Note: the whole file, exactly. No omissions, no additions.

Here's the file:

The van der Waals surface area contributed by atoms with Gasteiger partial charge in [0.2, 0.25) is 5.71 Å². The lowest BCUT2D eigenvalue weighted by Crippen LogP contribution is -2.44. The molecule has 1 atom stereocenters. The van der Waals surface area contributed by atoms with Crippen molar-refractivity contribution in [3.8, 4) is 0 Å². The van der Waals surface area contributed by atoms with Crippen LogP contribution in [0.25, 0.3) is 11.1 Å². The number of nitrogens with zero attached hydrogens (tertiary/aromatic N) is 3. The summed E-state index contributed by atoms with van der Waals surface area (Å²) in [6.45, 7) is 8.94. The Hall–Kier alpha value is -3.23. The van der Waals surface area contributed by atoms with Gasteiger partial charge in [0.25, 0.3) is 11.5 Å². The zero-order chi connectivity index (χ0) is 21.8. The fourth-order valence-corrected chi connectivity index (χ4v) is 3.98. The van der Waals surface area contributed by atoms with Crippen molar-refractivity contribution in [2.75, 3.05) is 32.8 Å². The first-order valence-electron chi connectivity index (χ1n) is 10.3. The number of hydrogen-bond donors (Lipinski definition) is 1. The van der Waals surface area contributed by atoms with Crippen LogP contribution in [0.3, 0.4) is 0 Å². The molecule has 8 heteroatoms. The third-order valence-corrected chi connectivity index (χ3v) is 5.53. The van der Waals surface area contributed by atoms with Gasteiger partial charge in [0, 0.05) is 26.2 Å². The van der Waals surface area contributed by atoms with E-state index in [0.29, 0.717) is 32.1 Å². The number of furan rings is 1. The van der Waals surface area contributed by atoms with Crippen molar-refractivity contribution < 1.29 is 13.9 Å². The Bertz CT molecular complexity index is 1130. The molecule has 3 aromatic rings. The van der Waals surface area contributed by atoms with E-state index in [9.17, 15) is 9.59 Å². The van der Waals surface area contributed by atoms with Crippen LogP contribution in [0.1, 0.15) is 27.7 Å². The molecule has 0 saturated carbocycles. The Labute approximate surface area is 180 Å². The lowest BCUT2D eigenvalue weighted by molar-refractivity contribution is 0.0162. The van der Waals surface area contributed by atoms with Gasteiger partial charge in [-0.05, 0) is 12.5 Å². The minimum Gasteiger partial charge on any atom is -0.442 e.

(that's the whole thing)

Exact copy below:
The van der Waals surface area contributed by atoms with Gasteiger partial charge in [0.2, 0.25) is 5.71 Å². The lowest BCUT2D eigenvalue weighted by Crippen LogP contribution is -2.44. The molecule has 1 atom stereocenters. The van der Waals surface area contributed by atoms with Crippen molar-refractivity contribution in [3.8, 4) is 0 Å². The van der Waals surface area contributed by atoms with Crippen LogP contribution in [0.25, 0.3) is 11.1 Å². The number of nitrogens with zero attached hydrogens (tertiary/aromatic N) is 3. The summed E-state index contributed by atoms with van der Waals surface area (Å²) in [6.45, 7) is 8.94. The Hall–Kier alpha value is -3.23. The van der Waals surface area contributed by atoms with Gasteiger partial charge in [0.25, 0.3) is 11.5 Å². The zero-order chi connectivity index (χ0) is 21.8. The fourth-order valence-corrected chi connectivity index (χ4v) is 3.98. The van der Waals surface area contributed by atoms with Crippen molar-refractivity contribution in [2.75, 3.05) is 32.8 Å². The first-order valence-electron chi connectivity index (χ1n) is 10.3. The number of hydrogen-bond donors (Lipinski definition) is 1. The van der Waals surface area contributed by atoms with Crippen LogP contribution in [0.3, 0.4) is 0 Å². The molecule has 8 heteroatoms. The third-order valence-corrected chi connectivity index (χ3v) is 5.53. The van der Waals surface area contributed by atoms with Gasteiger partial charge in [0, 0.05) is 26.2 Å². The van der Waals surface area contributed by atoms with E-state index in [0.29, 0.717) is 32.1 Å². The number of furan rings is 1. The van der Waals surface area contributed by atoms with Crippen molar-refractivity contribution < 1.29 is 13.9 Å². The Bertz CT molecular complexity index is 1130. The molecule has 3 aromatic rings. The van der Waals surface area contributed by atoms with E-state index in [9.17, 15) is 9.59 Å². The van der Waals surface area contributed by atoms with Crippen LogP contribution in [0.1, 0.15) is 27.7 Å². The molecule has 0 saturated carbocycles. The Labute approximate surface area is 180 Å². The lowest BCUT2D eigenvalue weighted by molar-refractivity contribution is 0.0162. The van der Waals surface area contributed by atoms with Gasteiger partial charge in [-0.05, 0) is 12.5 Å². The minimum Gasteiger partial charge on any atom is -0.442 e.